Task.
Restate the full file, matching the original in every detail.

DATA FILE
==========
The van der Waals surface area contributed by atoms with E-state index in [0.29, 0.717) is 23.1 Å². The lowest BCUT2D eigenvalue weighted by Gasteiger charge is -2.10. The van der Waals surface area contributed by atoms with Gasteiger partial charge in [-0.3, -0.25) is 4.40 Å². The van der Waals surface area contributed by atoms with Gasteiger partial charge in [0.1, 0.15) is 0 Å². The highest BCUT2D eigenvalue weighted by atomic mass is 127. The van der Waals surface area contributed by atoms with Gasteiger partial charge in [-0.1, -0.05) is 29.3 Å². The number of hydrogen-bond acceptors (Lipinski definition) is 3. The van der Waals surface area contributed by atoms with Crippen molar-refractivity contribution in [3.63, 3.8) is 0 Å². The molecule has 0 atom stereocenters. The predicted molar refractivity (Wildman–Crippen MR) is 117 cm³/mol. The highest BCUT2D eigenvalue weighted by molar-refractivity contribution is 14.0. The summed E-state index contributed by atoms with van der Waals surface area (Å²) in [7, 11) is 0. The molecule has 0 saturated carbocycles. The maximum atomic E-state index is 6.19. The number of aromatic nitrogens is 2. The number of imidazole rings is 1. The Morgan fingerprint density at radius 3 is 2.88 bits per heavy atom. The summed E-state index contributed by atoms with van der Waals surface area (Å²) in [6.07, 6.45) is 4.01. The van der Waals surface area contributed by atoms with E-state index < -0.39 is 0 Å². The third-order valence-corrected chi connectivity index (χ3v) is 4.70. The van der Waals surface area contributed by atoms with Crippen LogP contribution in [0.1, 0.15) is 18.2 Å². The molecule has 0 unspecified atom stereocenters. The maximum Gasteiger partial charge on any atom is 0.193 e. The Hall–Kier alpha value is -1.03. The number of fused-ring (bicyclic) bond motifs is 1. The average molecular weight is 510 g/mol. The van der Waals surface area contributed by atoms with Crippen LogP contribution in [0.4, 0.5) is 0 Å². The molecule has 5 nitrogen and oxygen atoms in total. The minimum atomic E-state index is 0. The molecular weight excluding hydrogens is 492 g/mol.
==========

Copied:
The van der Waals surface area contributed by atoms with E-state index in [0.29, 0.717) is 23.1 Å². The lowest BCUT2D eigenvalue weighted by Gasteiger charge is -2.10. The van der Waals surface area contributed by atoms with Gasteiger partial charge in [-0.3, -0.25) is 4.40 Å². The van der Waals surface area contributed by atoms with Gasteiger partial charge in [0.1, 0.15) is 0 Å². The highest BCUT2D eigenvalue weighted by atomic mass is 127. The van der Waals surface area contributed by atoms with Gasteiger partial charge in [-0.1, -0.05) is 29.3 Å². The number of hydrogen-bond acceptors (Lipinski definition) is 3. The van der Waals surface area contributed by atoms with Crippen molar-refractivity contribution in [3.63, 3.8) is 0 Å². The molecule has 0 atom stereocenters. The predicted molar refractivity (Wildman–Crippen MR) is 117 cm³/mol. The highest BCUT2D eigenvalue weighted by molar-refractivity contribution is 14.0. The summed E-state index contributed by atoms with van der Waals surface area (Å²) in [7, 11) is 0. The molecule has 0 saturated carbocycles. The maximum atomic E-state index is 6.19. The number of aromatic nitrogens is 2. The number of imidazole rings is 1. The Morgan fingerprint density at radius 3 is 2.88 bits per heavy atom. The summed E-state index contributed by atoms with van der Waals surface area (Å²) in [6.07, 6.45) is 4.01. The van der Waals surface area contributed by atoms with E-state index < -0.39 is 0 Å². The third-order valence-corrected chi connectivity index (χ3v) is 4.70. The van der Waals surface area contributed by atoms with Crippen LogP contribution in [0.1, 0.15) is 18.2 Å². The molecule has 0 unspecified atom stereocenters. The maximum Gasteiger partial charge on any atom is 0.193 e. The Hall–Kier alpha value is -1.03. The number of fused-ring (bicyclic) bond motifs is 1. The average molecular weight is 510 g/mol. The van der Waals surface area contributed by atoms with Crippen LogP contribution in [0.4, 0.5) is 0 Å². The molecule has 5 nitrogen and oxygen atoms in total. The minimum atomic E-state index is 0. The molecular weight excluding hydrogens is 492 g/mol.